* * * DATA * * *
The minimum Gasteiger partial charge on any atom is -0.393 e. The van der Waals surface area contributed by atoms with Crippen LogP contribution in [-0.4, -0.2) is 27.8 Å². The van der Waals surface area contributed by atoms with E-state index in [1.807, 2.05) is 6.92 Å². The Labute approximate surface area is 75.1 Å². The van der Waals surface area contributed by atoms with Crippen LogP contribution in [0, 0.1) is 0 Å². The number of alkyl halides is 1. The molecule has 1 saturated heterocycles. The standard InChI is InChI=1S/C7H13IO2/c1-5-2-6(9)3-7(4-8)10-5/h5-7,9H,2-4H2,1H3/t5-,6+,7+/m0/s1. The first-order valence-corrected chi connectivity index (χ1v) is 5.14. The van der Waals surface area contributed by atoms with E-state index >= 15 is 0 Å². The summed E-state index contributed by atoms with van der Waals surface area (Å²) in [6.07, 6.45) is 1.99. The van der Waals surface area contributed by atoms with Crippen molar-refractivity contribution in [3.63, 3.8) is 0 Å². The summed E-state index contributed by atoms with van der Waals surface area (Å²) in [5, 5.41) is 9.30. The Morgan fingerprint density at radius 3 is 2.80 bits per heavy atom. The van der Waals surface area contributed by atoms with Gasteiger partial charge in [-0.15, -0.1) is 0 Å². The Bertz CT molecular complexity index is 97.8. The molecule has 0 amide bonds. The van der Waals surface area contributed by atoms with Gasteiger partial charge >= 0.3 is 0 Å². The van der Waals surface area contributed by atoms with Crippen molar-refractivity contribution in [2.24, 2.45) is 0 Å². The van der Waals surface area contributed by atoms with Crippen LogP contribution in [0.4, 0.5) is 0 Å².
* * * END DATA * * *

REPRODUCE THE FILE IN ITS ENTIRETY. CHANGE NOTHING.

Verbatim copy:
The minimum Gasteiger partial charge on any atom is -0.393 e. The van der Waals surface area contributed by atoms with Crippen LogP contribution in [-0.4, -0.2) is 27.8 Å². The van der Waals surface area contributed by atoms with E-state index in [1.807, 2.05) is 6.92 Å². The Labute approximate surface area is 75.1 Å². The van der Waals surface area contributed by atoms with Crippen LogP contribution in [0, 0.1) is 0 Å². The number of alkyl halides is 1. The molecule has 1 saturated heterocycles. The standard InChI is InChI=1S/C7H13IO2/c1-5-2-6(9)3-7(4-8)10-5/h5-7,9H,2-4H2,1H3/t5-,6+,7+/m0/s1. The first-order valence-corrected chi connectivity index (χ1v) is 5.14. The van der Waals surface area contributed by atoms with E-state index >= 15 is 0 Å². The summed E-state index contributed by atoms with van der Waals surface area (Å²) in [6.07, 6.45) is 1.99. The van der Waals surface area contributed by atoms with Crippen molar-refractivity contribution in [3.63, 3.8) is 0 Å². The summed E-state index contributed by atoms with van der Waals surface area (Å²) in [5, 5.41) is 9.30. The Morgan fingerprint density at radius 3 is 2.80 bits per heavy atom. The van der Waals surface area contributed by atoms with Gasteiger partial charge in [-0.15, -0.1) is 0 Å². The Bertz CT molecular complexity index is 97.8. The molecule has 0 amide bonds. The van der Waals surface area contributed by atoms with Gasteiger partial charge >= 0.3 is 0 Å². The van der Waals surface area contributed by atoms with Crippen molar-refractivity contribution in [2.24, 2.45) is 0 Å². The van der Waals surface area contributed by atoms with Crippen LogP contribution in [0.4, 0.5) is 0 Å².